Strathmill is one of the most underestimated whiskies today. I remember aweful bottlings of Strathmill in the eighties and early nineties (e.g., the Signatory Wildlife) and most probably drinkers gave up on this distillery for that. But during the last years a number of excellent bottlings of 20+years old Strathmill distilled around 1990/1 entered the market and I became a real fan of this distillery. It produces a subtle and delicate whisky with lots of different aromas, a firm body and usually a long finish. But if you look for quick and bold impressions in your whisky - stay away.
Strathmill whiskies are balanced, delicate and do not own a powerful spiked profile like so many of the modern "designed" drams. This is exactly what blenders prefer (Strathmill produces malt for Diageo blends only). When I visited Stratmill during the Speyside Whisky Festival this spring I recognised a small sign behind the stills that tells the stillman "the desired Strathmill profile is grassy/floral".
This bottling is a good example of this, nicely enhanced with a great PX finish. It is very, very quaffable (provided you like PX sherry). I can easily drink several drams an evening without getting bored.
[November, 2019] I opened another bottle that I bought for 117 Euro in June, 2015 and do a proper tasting note now.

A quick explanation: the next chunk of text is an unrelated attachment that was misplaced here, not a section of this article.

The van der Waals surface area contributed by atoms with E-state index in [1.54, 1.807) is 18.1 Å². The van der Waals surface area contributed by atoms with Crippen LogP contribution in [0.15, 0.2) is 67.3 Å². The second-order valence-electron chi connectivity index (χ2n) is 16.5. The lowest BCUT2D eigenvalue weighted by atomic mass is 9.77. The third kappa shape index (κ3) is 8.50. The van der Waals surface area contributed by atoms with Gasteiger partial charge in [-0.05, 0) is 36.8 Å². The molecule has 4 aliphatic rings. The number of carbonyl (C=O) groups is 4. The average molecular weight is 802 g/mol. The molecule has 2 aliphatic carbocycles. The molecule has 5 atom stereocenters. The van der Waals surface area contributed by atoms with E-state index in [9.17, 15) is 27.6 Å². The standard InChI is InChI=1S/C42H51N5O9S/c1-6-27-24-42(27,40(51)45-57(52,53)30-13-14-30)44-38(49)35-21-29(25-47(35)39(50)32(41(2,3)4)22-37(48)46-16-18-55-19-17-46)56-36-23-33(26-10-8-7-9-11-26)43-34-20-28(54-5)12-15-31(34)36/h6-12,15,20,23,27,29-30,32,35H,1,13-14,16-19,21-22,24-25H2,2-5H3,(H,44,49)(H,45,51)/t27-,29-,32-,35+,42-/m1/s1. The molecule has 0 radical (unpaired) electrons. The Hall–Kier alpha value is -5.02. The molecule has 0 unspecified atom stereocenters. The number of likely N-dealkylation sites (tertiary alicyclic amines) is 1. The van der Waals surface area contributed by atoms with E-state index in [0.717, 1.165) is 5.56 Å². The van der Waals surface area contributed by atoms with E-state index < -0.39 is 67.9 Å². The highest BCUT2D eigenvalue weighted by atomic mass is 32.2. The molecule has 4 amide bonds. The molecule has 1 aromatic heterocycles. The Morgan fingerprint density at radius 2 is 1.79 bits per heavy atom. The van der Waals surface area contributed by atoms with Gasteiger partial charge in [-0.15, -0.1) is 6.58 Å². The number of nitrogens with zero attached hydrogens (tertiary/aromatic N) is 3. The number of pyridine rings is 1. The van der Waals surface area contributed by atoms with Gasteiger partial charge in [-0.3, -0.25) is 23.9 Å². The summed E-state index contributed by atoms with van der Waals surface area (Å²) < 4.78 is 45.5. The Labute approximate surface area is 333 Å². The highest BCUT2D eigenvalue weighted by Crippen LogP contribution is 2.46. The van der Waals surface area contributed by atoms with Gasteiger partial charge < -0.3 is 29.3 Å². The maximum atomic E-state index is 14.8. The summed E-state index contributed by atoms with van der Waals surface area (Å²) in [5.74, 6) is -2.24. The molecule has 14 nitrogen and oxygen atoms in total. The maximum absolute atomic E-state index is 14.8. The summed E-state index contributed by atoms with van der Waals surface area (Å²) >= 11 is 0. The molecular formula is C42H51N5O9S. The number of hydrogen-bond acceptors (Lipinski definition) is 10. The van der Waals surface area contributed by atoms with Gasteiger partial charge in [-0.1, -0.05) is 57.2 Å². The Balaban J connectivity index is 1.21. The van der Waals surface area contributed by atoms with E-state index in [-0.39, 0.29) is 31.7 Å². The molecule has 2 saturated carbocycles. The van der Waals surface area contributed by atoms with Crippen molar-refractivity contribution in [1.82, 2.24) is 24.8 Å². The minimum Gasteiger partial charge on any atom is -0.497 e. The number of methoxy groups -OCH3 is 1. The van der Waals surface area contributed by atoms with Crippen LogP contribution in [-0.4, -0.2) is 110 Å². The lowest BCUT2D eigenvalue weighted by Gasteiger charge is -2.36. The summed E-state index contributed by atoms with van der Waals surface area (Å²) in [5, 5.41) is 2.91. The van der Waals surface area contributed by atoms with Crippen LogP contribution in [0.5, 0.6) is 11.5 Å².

The colour is russetmuscat and the nose offers a somewhat shy profile first but it opens up after significant breathing time. Now it offers a balanced mix of grassy-floral malt, winey-leathery PX and spicy-herbal wooden aromas. I really enjoy to sniff this profile even if it is not very impressive in terms of "oompf". But it is very interesting to explore with a lot of unusual aromas to detect (e.g., both vegetable and machine oils, old and new leather, bandages).
The taste is nicely layered on grassy and oily flavours first (wow, you rarely find these combo in modern drams) before the barley sugars kick in and sweeten the taste. Next are the sherry flavours (plums, figs, raisins, nuts, chocolate...) and some bitter herbal and autumn floral impressions which create a real complex mix now. The spices and the wood are rather shy but they lurk in the background all the time. In addition there are leathery, machine oily and waxy notes (and many more).
The dram arrives warming and coating on the palate with a fine creamy texture and no distracting moments. The finish is of medium length and turns sweeter hence more quaffable without any bitter or drying moments. A minor cardboardy impression pops up towards the very end which is a little distracting, unfortunately. Water is not needed as it just flattens the dram.